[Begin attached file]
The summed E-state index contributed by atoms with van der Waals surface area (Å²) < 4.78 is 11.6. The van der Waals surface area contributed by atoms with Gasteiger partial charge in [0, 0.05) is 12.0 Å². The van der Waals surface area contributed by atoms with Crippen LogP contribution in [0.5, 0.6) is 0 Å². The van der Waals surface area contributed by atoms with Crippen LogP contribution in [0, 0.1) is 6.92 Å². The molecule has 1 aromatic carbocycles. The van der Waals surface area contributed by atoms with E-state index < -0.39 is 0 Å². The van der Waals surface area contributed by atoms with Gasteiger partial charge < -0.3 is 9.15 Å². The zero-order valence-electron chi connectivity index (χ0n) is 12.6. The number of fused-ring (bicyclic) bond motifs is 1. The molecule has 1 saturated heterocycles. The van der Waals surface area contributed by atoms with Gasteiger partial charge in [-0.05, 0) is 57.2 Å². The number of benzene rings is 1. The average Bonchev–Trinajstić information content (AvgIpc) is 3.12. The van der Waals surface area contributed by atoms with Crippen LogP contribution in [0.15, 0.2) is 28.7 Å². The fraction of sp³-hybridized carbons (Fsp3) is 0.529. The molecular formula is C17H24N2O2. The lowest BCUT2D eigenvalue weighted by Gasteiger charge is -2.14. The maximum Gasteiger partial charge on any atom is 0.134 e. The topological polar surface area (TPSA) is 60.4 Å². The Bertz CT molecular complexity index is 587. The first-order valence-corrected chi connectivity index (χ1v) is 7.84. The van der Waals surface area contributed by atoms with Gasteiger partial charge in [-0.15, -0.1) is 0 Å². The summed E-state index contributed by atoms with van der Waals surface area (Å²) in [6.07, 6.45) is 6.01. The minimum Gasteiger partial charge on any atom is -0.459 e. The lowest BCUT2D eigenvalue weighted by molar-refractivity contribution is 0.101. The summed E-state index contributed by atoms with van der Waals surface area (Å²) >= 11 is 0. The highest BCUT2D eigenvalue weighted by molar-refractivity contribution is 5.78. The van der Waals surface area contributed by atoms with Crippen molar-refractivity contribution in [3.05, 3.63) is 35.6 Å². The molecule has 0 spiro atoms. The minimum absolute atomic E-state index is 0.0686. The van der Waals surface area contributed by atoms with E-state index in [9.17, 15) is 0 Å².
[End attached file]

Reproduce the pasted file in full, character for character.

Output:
The summed E-state index contributed by atoms with van der Waals surface area (Å²) < 4.78 is 11.6. The van der Waals surface area contributed by atoms with Gasteiger partial charge in [0, 0.05) is 12.0 Å². The van der Waals surface area contributed by atoms with Crippen LogP contribution in [0.5, 0.6) is 0 Å². The van der Waals surface area contributed by atoms with Crippen LogP contribution in [0, 0.1) is 6.92 Å². The molecule has 1 aromatic carbocycles. The van der Waals surface area contributed by atoms with E-state index < -0.39 is 0 Å². The van der Waals surface area contributed by atoms with Gasteiger partial charge < -0.3 is 9.15 Å². The zero-order valence-electron chi connectivity index (χ0n) is 12.6. The number of fused-ring (bicyclic) bond motifs is 1. The molecule has 1 saturated heterocycles. The van der Waals surface area contributed by atoms with Gasteiger partial charge in [-0.05, 0) is 57.2 Å². The number of benzene rings is 1. The average Bonchev–Trinajstić information content (AvgIpc) is 3.12. The van der Waals surface area contributed by atoms with Crippen LogP contribution in [0.15, 0.2) is 28.7 Å². The fraction of sp³-hybridized carbons (Fsp3) is 0.529. The molecular formula is C17H24N2O2. The lowest BCUT2D eigenvalue weighted by Gasteiger charge is -2.14. The maximum Gasteiger partial charge on any atom is 0.134 e. The topological polar surface area (TPSA) is 60.4 Å². The Bertz CT molecular complexity index is 587. The first-order valence-corrected chi connectivity index (χ1v) is 7.84. The van der Waals surface area contributed by atoms with Gasteiger partial charge in [-0.15, -0.1) is 0 Å². The summed E-state index contributed by atoms with van der Waals surface area (Å²) in [6.07, 6.45) is 6.01. The minimum Gasteiger partial charge on any atom is -0.459 e. The lowest BCUT2D eigenvalue weighted by molar-refractivity contribution is 0.101. The summed E-state index contributed by atoms with van der Waals surface area (Å²) >= 11 is 0. The highest BCUT2D eigenvalue weighted by molar-refractivity contribution is 5.78. The van der Waals surface area contributed by atoms with Crippen molar-refractivity contribution in [3.05, 3.63) is 35.6 Å². The molecule has 0 spiro atoms. The minimum absolute atomic E-state index is 0.0686. The van der Waals surface area contributed by atoms with E-state index in [9.17, 15) is 0 Å².